Fortunately, there are compelling options on the policy menu, more inspiring than mathematics. Nigeria and Indonesia breaks from the econometric pack to provide a truly outstanding account of the anomaly between economic regress in Nigeria, and Indonesia's faster and more equitable growth between 1973 and 1990, using the comparative case study method which has largely disappeared from economics. In fact the book is part of a new World Bank publications series, intended to discover what reform policy lessons can be gained from the divergent national economic experiences between states which otherwise share broad similarities. Nigeria and Indonesia are large, multiethnic, agricultural yet oil-rich economies with long traditions of military rule. Until the 1997 Asian financial crisis, ribald, jokes were made comparing Indonesia's "functional" corruption with the self-destructive variety pursued by Nigerians. This book should disabuse anyone who believed in them. In highly intricate detail, it shows that although the initial economic conditions slightly favoured Indonesia, both states were for years prey to corrupt elites, wrong-headed economic nationalism, faltering commitment to liberalization, and sterile domestic factional conflicts. But while successive Nigerian governments failed to learn lessons from this, Indonesia made a clean break with the past between the 1973 oil boom and Mexico's default in 1982, courtesy of an unprecedented alliance between enlightened technocrats, the army, foreign investors, and powerful civilians. That almost accidental constellation of events, the authors hint, shows that large scale social transformation is subject to human choice, and that given current levels of technical knowledge it can occur in relatively short periods-in the case of Indonesia a mere twenty years. This should open a window of opportunity to the now problem-ridden Olusegun Obasanjo government in Nigeria. Whatever happens there, this book-a product of threes scholars associated with Oxford University's Center for the Study of African Economies--should be required reading for the Nigerian government, and for anyone else desirous of turning Africa's most populous country around at this, its greatest hour of need.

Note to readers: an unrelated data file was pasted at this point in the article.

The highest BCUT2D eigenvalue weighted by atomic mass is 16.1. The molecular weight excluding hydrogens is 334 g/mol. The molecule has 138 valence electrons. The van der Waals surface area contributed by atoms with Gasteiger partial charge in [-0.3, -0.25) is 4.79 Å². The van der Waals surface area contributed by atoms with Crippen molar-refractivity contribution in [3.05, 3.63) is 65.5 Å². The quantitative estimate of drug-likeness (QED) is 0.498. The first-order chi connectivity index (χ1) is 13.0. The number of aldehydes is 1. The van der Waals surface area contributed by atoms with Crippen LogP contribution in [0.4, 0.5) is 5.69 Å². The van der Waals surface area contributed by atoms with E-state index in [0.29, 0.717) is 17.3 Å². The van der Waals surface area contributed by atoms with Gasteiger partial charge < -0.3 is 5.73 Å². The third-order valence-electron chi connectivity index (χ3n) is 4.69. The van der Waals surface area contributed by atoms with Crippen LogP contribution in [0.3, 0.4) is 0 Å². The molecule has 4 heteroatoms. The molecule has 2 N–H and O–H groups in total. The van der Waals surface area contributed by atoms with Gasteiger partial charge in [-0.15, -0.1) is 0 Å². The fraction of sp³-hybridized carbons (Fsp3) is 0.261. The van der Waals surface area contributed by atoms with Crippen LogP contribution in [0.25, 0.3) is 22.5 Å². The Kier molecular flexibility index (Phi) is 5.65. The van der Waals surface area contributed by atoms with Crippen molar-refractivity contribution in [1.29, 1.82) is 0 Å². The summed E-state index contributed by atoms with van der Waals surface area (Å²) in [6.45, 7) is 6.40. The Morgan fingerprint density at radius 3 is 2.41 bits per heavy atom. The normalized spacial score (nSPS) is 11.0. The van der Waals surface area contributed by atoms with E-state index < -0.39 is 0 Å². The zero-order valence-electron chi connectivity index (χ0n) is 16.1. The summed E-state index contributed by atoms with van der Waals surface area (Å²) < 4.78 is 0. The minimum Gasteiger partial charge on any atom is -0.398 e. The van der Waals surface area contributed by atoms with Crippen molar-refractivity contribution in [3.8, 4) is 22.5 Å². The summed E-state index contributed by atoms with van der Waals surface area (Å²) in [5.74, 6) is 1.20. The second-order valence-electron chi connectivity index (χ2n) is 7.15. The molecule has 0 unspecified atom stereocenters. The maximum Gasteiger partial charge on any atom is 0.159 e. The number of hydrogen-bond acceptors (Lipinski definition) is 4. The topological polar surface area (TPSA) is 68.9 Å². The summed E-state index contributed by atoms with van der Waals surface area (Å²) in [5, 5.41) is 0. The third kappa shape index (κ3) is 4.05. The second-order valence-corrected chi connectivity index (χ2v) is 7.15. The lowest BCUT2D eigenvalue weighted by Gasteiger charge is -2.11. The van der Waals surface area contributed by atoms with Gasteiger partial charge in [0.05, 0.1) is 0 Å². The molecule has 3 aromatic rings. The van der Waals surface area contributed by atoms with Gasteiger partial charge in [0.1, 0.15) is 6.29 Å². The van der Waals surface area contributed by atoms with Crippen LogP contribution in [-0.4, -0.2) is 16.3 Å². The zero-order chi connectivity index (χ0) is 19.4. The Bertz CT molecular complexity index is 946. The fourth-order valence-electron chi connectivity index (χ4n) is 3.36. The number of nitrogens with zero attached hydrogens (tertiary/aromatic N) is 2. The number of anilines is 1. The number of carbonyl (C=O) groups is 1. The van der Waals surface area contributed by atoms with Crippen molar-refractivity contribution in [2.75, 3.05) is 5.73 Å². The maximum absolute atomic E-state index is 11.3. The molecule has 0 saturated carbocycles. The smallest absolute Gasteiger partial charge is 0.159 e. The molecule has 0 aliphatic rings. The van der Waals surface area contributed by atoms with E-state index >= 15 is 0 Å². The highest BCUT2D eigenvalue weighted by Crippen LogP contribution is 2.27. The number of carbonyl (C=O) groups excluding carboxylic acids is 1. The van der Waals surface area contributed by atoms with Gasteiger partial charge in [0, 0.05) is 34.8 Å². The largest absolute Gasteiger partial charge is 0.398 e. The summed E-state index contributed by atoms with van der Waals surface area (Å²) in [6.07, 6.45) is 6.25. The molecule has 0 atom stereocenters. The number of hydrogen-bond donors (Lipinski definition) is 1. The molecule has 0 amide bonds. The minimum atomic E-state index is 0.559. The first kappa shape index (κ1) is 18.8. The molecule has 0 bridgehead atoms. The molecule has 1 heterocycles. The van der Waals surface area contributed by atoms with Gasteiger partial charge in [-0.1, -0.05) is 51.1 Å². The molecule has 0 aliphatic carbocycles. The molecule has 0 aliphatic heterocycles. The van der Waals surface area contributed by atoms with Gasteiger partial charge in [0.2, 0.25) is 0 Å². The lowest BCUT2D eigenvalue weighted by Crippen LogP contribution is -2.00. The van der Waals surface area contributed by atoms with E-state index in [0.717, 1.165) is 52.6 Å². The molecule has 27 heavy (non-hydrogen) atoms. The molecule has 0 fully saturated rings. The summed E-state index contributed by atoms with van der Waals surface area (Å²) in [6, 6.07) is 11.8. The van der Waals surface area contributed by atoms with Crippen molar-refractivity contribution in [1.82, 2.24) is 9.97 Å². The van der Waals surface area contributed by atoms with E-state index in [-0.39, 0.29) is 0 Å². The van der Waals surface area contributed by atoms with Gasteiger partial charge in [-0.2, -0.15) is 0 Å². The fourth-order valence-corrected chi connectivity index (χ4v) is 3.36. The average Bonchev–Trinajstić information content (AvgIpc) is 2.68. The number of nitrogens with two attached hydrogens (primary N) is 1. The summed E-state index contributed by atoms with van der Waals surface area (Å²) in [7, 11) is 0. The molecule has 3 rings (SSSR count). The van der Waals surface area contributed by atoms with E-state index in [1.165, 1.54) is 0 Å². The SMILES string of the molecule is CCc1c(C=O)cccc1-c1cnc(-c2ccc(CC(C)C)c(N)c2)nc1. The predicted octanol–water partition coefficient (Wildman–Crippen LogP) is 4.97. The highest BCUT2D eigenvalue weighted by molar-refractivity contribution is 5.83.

Part of the now controversial debts to Africa were incurred to finance the most expensive external "technical advice" per loan dollar ever given, and of the type Nigeria may be told it now needs, given Indonesia's experience. But the research output of the twenty five African economists which informed Our Continent, Our Future should be cited as evidence that plenty of the technocratic talent for turning African economies around may be already at hand. Nigeria and Indonesia considers that true of Nigeria. Mkandawire and Soludo deplore any "paternalistic and contemptuous" attitudes to African technocratic talent, and proceed to demonstrate the need for case-specific remedies for a continent as diverse as Africa, without once shying away from the catastrophic conditions that afflict large parts of the region. While fully acknowledging the domestic origins of Africa's economic regress after the 1980 oil crisis, the book juxtaposes that experience with the more positive one between 1965 and 1975. Though not problem free, the earlier phase witnessed rapid growth, more local savings, and an expansion of education and health services under the tutelage of more effective African governments than we observe now. The book contains a stinging rebuttal of the World Bank's now defunct structural adjustment programs, an accessory to the regress that befell Africa after the 1980s, and concludes with a clarion call for African elites to begin the reconstruction of effective and broadly legitimate states, which an African market-led recovery now so desperately needs.
That of course will be easier said than done. The ideas of a state accountable to the governed, based on separation of powers and the respect of private property are essentially Lockean in origin. In practice they take diverse institutional forms. How to match them to specific African conditions is now the key challenge. Indonesia's current political problems ought to serve as a salutary warning that tolerating a fragile political constitution of dubious legitimacy can ruin the best results of any economic "miracle". Throughout the pages of these three remarkable books, the ideals of governmental reforms for Africa are presented primarily in formulaic and narrow technical terms. In line with that, the World Bank office in Kenya (and elsewhere) was in mid-2000 underwriting "governance" reforms for accountability, corruption prevention, better commercial laws, and an efficient executive branch---all this with an autocratic ruling party which would not countenance growing public pressure for a broad-based constitutional review. As they watch all this, the ghosts of the 1940 Colonial Welfare Act must surely feel tickled, knowing all too well how an anti-Lockean nationalism in the 1950s ruined their best laid plans and ultimately led to the havoc which the press is now reporting on Africa.